The Key

When did you start? he asked.
Around sunrise, I said.
Fast fast you ran up?
More like a brisk hike.
Brisk brisk, fast fast, same same.
Hike isn’t same as run, though.
I see, I see. Not even an hour.
It’s not as tough as they said.
Thousand steps, easy, yes.
Yeah. Not too steep either.
But one journey, very tough.
Which journey?
One you missed on the way.
I heard the waterfall. Looked risky.
I see, I see. You come alone?
Yeah. Alone for now. I’m new here.
I see, I see. No wife, no kids?
No wife, no kids. Not yet, no.
I see, I see. No kids, no mangoes.
Which mangoes?
Ones you missed on the way.
Yeah, kids get distracted easy.
Ripe ripe, sweet sweet, not fridged.
Maybe I’ll pick on my way down.
I see, I see. No wife, no gulmohars.
Which gulmohars?
Ones you missed on the way.
Yeah, women get distracted easy.
Red red, scent scent, not bottled.
Maybe I’ll pick on my way down.
I see, I see. No distract. Focus.
Yeah. I wanted to get here first.
I see, I see. No patience, no journey.
Could you just tell me where it is?
No journey, no destination.
Right. Thanks. Here, keep the change.
I see, I see. No need money.
Right. I’ll look this way first, I guess.
No destination, no looking.
Right. I knew it was an urban legend.
I see, I see. So you don’t believe?
The Key to Awareness! Here? Nope.
I see, I see. The teachers will show.
Which teachers?
Ones you missed on the way.
Right. They hold this Key?
They offer Key. No journey, no Key.
Maybe I’ll pick on my way down.
I see, I see.

Tap tap

I hear his cane tap the leg
Of his four-poster wooden bed
And realise I’d dozed off again
In my comfortable reading chair.
“To the bathroom?”
He frowns and canes his way
Tap tap tap tap
To the open window to his left,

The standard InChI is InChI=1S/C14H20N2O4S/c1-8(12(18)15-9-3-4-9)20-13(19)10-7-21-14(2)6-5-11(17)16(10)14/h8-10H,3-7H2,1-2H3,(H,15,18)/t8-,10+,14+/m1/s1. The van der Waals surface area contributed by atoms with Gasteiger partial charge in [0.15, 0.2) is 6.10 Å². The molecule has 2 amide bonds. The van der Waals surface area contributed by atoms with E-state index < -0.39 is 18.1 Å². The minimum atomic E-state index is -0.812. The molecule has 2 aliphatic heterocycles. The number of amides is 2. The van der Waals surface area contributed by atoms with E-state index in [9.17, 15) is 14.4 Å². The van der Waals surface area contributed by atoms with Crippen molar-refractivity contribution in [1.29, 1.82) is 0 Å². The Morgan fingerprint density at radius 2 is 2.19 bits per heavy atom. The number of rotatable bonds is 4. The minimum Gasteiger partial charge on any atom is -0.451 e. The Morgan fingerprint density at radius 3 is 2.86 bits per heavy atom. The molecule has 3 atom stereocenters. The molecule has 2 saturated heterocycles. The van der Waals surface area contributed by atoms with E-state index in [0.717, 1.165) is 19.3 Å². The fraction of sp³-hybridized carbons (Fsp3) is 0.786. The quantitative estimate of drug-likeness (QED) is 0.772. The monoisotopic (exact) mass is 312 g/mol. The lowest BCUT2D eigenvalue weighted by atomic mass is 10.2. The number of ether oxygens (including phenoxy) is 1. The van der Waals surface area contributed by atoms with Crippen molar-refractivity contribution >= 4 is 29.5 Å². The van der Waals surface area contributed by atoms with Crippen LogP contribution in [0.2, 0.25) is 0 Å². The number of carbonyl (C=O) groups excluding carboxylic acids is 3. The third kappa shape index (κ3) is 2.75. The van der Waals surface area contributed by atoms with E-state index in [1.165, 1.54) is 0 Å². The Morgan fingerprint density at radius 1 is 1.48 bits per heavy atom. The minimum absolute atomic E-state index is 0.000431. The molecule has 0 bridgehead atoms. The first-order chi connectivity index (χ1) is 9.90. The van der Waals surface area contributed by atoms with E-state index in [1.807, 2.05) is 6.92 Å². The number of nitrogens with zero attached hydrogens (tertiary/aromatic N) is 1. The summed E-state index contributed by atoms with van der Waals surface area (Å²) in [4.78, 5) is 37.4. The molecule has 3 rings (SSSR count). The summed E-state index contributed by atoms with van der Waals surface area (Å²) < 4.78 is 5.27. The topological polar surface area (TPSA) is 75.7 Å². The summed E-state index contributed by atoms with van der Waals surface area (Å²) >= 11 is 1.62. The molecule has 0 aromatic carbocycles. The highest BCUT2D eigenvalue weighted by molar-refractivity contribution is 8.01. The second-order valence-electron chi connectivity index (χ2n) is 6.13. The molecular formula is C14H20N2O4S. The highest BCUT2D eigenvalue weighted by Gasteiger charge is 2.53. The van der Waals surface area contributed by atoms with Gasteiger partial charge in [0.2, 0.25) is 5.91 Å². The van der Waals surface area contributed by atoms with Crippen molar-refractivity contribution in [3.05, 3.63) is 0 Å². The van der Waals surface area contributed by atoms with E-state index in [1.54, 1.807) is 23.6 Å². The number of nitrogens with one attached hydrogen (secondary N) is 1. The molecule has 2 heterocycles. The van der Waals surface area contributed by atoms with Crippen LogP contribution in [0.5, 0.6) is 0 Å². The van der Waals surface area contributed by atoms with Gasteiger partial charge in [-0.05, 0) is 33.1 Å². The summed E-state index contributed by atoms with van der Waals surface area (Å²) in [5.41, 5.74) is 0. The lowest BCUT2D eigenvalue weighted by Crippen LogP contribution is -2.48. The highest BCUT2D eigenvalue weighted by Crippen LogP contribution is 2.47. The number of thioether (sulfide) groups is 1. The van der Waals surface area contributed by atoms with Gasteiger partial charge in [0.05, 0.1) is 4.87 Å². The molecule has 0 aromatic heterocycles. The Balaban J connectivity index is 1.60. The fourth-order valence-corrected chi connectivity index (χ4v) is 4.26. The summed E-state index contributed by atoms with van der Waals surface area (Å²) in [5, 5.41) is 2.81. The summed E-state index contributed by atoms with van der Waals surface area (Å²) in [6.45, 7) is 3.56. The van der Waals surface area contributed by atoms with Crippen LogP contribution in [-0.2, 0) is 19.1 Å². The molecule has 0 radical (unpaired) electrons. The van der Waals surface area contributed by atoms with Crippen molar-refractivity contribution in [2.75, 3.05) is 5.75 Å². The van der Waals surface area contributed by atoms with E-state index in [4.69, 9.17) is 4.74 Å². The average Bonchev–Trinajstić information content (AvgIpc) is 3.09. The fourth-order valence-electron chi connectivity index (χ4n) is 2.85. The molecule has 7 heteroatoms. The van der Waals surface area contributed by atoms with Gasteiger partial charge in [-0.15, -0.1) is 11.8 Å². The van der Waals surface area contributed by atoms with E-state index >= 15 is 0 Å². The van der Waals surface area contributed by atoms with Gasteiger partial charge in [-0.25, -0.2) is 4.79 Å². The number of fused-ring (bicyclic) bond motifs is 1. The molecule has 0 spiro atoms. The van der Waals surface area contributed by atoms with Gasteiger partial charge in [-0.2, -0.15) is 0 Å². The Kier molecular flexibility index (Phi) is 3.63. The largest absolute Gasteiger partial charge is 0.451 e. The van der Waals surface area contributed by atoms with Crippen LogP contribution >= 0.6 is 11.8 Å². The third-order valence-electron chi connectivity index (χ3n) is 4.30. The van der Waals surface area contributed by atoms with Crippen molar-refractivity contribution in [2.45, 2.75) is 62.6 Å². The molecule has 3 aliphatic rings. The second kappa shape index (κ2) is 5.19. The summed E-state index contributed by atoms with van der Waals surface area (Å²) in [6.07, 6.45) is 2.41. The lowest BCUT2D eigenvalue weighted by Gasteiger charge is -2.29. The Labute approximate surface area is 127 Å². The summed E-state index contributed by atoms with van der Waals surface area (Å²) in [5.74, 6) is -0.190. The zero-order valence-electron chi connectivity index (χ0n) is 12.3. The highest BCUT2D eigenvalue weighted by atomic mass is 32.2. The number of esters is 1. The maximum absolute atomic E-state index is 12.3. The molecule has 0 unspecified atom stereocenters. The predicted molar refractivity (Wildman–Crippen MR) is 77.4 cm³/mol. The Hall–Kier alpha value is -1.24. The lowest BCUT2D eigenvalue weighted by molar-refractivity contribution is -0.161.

Closes his eyes as he reaches it,
And smooths his face into a smile.

Then he canes his way to the library,
Tap tap tap tap tap tap tap tap
To the shelf in the south-east corner,
And as he slides the glass open,
I realise what he’s doing there.
He pulls the box down off the books
And wipes it on his pajama pants
And presses an end till the other slides
To reveal the blue brilliance
Of his fifty-three-year-old harmonica.

He canes his way to the window again,
Tap tap again, tap tap again,
Frowns again, closes eyes again,
And plays the only tune he knows,
In step with the beat coming up
From the leaking tap in the yard.


I saw a waterfall after three long years
And all I thought was: this isn’t tall enough.

I saw a baby crawling to her birthday cake
And all I thought was: she isn’t fast enough.

I saw a winter tree sprouting a spring leaf
And all I thought was: it isn’t stark enough.

I saw a filled notebook of my daily poems
And all I thought was: this isn’t good enough.


I have at least three projects due
But the hours left in the day are few.
And now a little poem tugs
At my hand with a vigour new.

I cannot play with you just yet.
Could you come at the time we set?
In the morning, around my desk?
For I shall then be in your debt.

Important versus urgent tasks?
The poem with a tantrum asks.
I laugh out and go play with it
Forgetting about wearing masks.


My touch for poetry has passed.
The cold sterility of prose
Now seeps into the morning hours
When worry for my writing grows.

I scratch some lines with scratchy pens
Which tear into the paper blank.
And Anger shows its helmsman skills
As Writing takes the pirate plank.

I weep for sleep I missed for this.